Dick Everitt assesses the differences between raster and vector charts when deciding on which chart plotter to buy

Even though we’re talking about electronic charts here, we still need a few paper ones for emergencies and planning, writes Dick Everitt.

Their sheer size makes it easier to get an overview, note alternate refuges and spot fiddly little details such as isolated rocks and overfalls.

We looked at the pros and cons of paper charts in a previous Nav in a Nutshell article, but as electronic ones are based on them any faults will have been copied across, and in the early days a few extra ones were added as well.

Unlike paper charts electronic ones are much easier to update – but there usually is another fee to pay.

Basically, there are two types of electronic charts, raster and vector – and it helps to understand the differences before deciding on which chartplotter to buy.

RASTER CHARTS are ‘pictures’ of paper ones

RASTER CHARTS are ‘pictures’ of paper ones

Raster charts

I imagine raster charts as being like ‘scans’ of the official Hydrographic Department paper charts, because they use the same symbols and their traditional appearance can’t be altered – although in reality it’s the other way around, with paper charts now produced from electronic data.

They can be displayed on PCs, so bigger screens are relatively cheap and modern laptops don’t seem to mind being at sea, provided they are kept dry. I’ve even seen some fishing boats with massive screens, mounted under a protective acrylic sheet.

The great thing about a chart plotter is there’s always a little symbol telling you where you are, no matter how rough it gets or how awful you feel. Another advantage is that it’s much quicker to create a route of waypoints – just move the cursor and click.

Transferring waypoints from a paper chart to a GPS takes skill though, and errors can creep in.

With a screen you must always keep zooming in to check the details, and a raster chart won’t de-clutter automatically, it’ll only enlarge everything – or offer to change to a more detailed chart.

VECTOR CHARTS are made up of layers that can be turned on or off

VECTOR CHARTS are made up of layers that can be turned on or off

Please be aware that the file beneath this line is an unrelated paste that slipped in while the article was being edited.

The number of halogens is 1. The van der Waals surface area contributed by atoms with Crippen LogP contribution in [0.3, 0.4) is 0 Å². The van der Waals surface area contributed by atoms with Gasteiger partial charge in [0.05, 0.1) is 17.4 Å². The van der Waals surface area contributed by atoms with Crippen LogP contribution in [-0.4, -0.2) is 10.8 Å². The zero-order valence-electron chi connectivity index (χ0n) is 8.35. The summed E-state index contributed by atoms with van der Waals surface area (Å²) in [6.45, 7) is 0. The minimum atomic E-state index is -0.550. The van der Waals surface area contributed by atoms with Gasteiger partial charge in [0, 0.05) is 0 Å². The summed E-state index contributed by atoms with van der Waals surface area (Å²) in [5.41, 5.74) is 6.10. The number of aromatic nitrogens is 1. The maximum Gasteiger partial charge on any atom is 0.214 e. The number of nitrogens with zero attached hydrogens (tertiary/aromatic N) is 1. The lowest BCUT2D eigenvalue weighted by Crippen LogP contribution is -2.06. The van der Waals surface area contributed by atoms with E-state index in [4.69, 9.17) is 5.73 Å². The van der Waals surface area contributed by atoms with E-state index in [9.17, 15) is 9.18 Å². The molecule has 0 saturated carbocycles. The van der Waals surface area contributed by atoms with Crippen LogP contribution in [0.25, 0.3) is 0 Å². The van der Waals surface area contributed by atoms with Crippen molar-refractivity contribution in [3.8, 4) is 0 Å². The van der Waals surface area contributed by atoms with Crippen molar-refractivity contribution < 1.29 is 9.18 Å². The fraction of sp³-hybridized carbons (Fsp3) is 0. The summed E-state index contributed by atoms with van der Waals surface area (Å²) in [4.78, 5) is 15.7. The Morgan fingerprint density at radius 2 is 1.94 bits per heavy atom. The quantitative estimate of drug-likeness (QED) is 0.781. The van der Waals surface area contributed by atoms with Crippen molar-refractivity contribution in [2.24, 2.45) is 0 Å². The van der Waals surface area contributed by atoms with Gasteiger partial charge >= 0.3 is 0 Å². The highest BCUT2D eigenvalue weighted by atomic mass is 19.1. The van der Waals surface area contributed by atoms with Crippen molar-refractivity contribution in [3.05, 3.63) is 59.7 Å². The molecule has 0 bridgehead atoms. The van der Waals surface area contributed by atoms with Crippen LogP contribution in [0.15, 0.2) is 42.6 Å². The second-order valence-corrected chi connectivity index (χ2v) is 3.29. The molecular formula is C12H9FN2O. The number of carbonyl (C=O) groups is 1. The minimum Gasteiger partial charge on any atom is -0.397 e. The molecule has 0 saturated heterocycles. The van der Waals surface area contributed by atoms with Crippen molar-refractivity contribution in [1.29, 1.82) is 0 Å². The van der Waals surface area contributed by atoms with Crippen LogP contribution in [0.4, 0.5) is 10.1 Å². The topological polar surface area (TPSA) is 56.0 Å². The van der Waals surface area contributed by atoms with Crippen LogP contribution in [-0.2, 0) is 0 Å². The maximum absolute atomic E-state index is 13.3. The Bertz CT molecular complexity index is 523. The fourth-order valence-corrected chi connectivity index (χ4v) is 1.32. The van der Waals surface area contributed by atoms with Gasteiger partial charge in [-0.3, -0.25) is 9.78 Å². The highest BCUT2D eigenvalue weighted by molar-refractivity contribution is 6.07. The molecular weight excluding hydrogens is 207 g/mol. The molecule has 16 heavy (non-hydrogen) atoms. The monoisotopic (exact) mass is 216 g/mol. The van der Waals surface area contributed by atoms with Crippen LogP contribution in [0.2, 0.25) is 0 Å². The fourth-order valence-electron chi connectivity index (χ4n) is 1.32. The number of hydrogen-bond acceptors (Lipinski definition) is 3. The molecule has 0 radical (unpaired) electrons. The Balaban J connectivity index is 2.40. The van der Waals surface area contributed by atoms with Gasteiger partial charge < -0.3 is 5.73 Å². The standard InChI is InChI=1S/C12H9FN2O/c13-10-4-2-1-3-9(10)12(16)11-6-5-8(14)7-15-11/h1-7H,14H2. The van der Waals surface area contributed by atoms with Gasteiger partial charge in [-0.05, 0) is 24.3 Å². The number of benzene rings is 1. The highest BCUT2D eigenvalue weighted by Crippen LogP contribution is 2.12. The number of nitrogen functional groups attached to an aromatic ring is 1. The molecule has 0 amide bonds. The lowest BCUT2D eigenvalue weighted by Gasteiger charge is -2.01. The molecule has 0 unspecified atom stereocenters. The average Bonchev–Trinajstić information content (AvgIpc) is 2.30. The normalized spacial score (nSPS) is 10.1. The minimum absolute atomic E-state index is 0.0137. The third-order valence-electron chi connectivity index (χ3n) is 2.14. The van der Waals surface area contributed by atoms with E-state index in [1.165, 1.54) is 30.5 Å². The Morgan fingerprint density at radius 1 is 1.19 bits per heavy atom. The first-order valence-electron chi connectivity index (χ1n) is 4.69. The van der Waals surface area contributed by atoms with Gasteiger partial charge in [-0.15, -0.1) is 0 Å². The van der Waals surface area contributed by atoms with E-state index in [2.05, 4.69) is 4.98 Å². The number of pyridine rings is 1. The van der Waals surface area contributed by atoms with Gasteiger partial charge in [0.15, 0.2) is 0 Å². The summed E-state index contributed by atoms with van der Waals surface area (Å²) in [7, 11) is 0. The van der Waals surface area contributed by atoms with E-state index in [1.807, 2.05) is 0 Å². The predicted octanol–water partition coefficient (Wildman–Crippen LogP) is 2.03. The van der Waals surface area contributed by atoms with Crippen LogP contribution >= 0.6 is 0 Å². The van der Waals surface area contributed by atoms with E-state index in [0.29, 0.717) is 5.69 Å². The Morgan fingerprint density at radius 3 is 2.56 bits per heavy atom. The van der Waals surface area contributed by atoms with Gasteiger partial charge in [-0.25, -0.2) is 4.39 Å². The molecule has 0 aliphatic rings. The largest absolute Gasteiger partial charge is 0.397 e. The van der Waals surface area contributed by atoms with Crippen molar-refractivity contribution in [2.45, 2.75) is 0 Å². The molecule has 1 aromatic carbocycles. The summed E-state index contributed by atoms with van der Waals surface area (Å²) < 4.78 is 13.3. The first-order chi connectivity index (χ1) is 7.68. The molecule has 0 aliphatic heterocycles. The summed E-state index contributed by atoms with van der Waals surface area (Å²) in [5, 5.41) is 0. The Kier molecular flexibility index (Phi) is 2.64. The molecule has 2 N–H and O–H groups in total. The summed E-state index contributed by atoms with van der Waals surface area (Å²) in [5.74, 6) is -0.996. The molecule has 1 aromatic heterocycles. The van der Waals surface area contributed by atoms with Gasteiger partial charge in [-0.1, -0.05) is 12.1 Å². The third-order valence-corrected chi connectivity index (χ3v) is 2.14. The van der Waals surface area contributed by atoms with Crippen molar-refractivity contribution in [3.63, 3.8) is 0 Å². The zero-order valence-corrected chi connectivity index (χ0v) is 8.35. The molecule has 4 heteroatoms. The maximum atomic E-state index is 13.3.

Vector charts

The other type of electronic charts are vector ones, which I visualise as being made up of layers of transparent sheets. Each layer holds different information that can be turned on and off as required, so if you are sailing in daylight the layer depicting lights can be turned off and you could simplify the screen by removing the very deep sounding marks.

Take care not to remove too much detail that might be useful later on: I once turned off a ship-turning zone to clear up some space on a small screen, and forgot it was there as we got close.

Radar, MARPA, AIS and DSC can all be displayed but some chart symbols are a bit different and may need an extra click to show their details in a pop-up menu.

All sorts of stuff lurks on different levels, ranging from tidal data and port information to the nearest Chinese restaurant. Vector charts can also be swung around to show head- or course-up with the lettering turned around to suit; handy if it’s orientated with a suitable radar picture.

They can also be used with a PC but many come on a memory card which feeds into a waterproof marine display that can be mounted near the helm.

You quickly get used to smallish screens, and when zooming in vector charts can de-clutter automatically – but a larger screen is better, especially if you need some of the space to display other information.

Alternatively, you might want to budget for two screens so you have a back-up, or de-clutter one while keeping extra stuff on the other.

ind you, some chart systems can be too clever. I don’t need a chart plotter to ‘fly up in the air’ and give 3D animated photos and charts, or ‘dive under the waves’ to see the contours of the seabed in perspective – but the occasional aerial photo is useful to get familiar with a new harbour before you enter it.

What about the future?

Some charts can be swapped between various devices and there’s talk of marking new wrecks by transmitting ‘virtual buoys’ that can only be seen on plotters.

But screen size matters – although a smartphone app is fine in an emergency, and their chart prices are amazing, the tiny screens are not ideal for serious navigation.


This Nav in a Nutshell was published in the November 2011 issue of PBO. For more useful archive articles explore the PBO copy shop.

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